Seek Information and Understanding
Through inspiration, frequent conversations, and diligent study, we can come to better understand our children’s behavior. For some children, the choice to view pornography may come from social and peer pressure, loneliness, depression, anxiety, or a combination of these and other influences. Each child is different, and each will have unique reasons motivating his or her behavior. As parents, we must take time to understand our children and their needs.
When discussing pornography use with our children, we should aim to communicate love, respect, and a sense of safety. Our children may feel shame, and we can help alleviate that shame.
In our homes, we can strive to create an atmosphere where children feel comfortable discussing their challenges, including pornography. As we discuss difficult issues, it’s OK to admit that we may not have all the answers. We can tell our children that we are committed and willing to work together.
Strengthening our children against pornography is often best achieved by considering biological, psychological, social, and spiritual issues. Beyond putting in place filters, boundaries, and expectations, we can help our children learn to deal with emotional, psychological, mental, social, and physical challenges. As we teach our children to seek answers and guidance, we can help them understand God’s plan of happiness, Jesus Christ’s Atonement, and our agency in choosing to follow God’s plan.
We can explain to our children that part of Heavenly Father’s plan is that we create meaningful connections and joyful marriages. As we discuss dangers of pornography use with our children, we can also take time to discuss emotional and sexual intimacy, the positive aspects of sexual development, and how those things connect to God’s plan for them.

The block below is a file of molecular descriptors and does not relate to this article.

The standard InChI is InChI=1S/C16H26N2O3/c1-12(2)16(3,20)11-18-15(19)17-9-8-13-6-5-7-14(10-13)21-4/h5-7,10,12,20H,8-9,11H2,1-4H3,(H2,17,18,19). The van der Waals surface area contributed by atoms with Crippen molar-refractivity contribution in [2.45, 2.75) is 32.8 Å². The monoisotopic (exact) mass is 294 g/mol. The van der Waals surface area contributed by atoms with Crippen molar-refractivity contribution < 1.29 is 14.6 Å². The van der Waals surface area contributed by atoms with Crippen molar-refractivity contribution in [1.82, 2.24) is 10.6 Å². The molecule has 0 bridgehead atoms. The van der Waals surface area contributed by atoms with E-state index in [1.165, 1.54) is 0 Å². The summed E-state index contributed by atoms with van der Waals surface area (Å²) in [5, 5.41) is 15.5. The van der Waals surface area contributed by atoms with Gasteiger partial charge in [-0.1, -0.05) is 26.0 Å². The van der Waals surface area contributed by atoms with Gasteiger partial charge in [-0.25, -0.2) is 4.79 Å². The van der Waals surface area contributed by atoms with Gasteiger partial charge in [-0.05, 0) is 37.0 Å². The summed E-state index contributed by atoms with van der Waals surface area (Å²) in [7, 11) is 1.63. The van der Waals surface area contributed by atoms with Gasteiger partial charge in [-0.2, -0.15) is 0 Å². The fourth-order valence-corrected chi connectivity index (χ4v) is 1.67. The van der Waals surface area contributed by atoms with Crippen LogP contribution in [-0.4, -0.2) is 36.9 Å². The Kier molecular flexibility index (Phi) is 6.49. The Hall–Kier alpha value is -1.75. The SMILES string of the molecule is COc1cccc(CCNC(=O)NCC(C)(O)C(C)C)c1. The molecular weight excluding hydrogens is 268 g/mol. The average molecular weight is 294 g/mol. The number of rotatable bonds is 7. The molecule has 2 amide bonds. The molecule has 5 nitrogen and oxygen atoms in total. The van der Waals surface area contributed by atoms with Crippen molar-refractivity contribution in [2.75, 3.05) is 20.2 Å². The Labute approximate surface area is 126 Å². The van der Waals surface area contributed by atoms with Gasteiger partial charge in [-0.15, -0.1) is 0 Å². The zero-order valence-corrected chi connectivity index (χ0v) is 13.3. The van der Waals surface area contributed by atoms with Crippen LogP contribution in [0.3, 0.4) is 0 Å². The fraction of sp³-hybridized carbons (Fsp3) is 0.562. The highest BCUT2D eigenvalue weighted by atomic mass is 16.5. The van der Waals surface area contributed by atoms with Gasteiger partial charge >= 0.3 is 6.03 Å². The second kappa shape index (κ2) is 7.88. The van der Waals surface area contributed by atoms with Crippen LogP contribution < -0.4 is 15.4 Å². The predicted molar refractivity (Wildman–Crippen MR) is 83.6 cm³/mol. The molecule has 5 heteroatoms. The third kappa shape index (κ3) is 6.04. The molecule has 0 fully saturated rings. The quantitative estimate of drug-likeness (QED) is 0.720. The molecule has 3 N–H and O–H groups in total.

Ideas for Taking Action
Here are some ideas that others have found helpful. Prayerfully consider what actions might be best for your family, taking into account that they may or may not be listed here.
- Consider how to stay positive and avoid shaming your children. Ponder the opportunity you have to help your children through this important aspect of their life.
- Evaluate whether you are continually communicating with your children about their biological, psychological, social, and spiritual needs and development. Take advantage of spontaneous opportunities to discuss these topics as they arise.
- Identify ways to talk with your children about building meaningful relationships. Seek to be the primary source of information for their questions about sexuality.
- Study “The Family: A Proclamation to the World” (Ensign or Liahona, May 2017, 145) and identify principles to discuss with your family.